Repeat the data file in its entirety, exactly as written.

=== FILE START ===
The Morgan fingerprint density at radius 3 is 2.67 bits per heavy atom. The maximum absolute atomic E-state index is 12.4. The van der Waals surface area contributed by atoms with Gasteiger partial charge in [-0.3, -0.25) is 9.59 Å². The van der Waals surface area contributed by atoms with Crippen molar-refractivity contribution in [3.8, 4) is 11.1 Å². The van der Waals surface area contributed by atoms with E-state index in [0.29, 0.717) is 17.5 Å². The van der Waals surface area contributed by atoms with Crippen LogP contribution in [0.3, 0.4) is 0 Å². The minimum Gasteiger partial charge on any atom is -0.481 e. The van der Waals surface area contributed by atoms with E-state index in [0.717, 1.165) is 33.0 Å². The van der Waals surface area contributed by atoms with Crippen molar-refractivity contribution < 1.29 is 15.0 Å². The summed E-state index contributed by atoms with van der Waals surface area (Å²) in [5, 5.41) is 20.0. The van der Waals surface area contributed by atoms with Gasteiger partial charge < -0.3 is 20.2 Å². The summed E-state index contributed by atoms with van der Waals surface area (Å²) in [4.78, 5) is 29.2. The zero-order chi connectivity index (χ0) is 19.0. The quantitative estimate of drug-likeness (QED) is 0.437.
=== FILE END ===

The Morgan fingerprint density at radius 3 is 2.67 bits per heavy atom. The maximum absolute atomic E-state index is 12.4. The van der Waals surface area contributed by atoms with Gasteiger partial charge in [-0.3, -0.25) is 9.59 Å². The van der Waals surface area contributed by atoms with Crippen molar-refractivity contribution in [3.8, 4) is 11.1 Å². The van der Waals surface area contributed by atoms with E-state index in [0.29, 0.717) is 17.5 Å². The van der Waals surface area contributed by atoms with Crippen LogP contribution in [0.3, 0.4) is 0 Å². The minimum Gasteiger partial charge on any atom is -0.481 e. The van der Waals surface area contributed by atoms with E-state index in [0.717, 1.165) is 33.0 Å². The van der Waals surface area contributed by atoms with Crippen molar-refractivity contribution < 1.29 is 15.0 Å². The summed E-state index contributed by atoms with van der Waals surface area (Å²) in [5, 5.41) is 20.0. The van der Waals surface area contributed by atoms with Gasteiger partial charge < -0.3 is 20.2 Å². The summed E-state index contributed by atoms with van der Waals surface area (Å²) in [4.78, 5) is 29.2. The zero-order chi connectivity index (χ0) is 19.0. The quantitative estimate of drug-likeness (QED) is 0.437.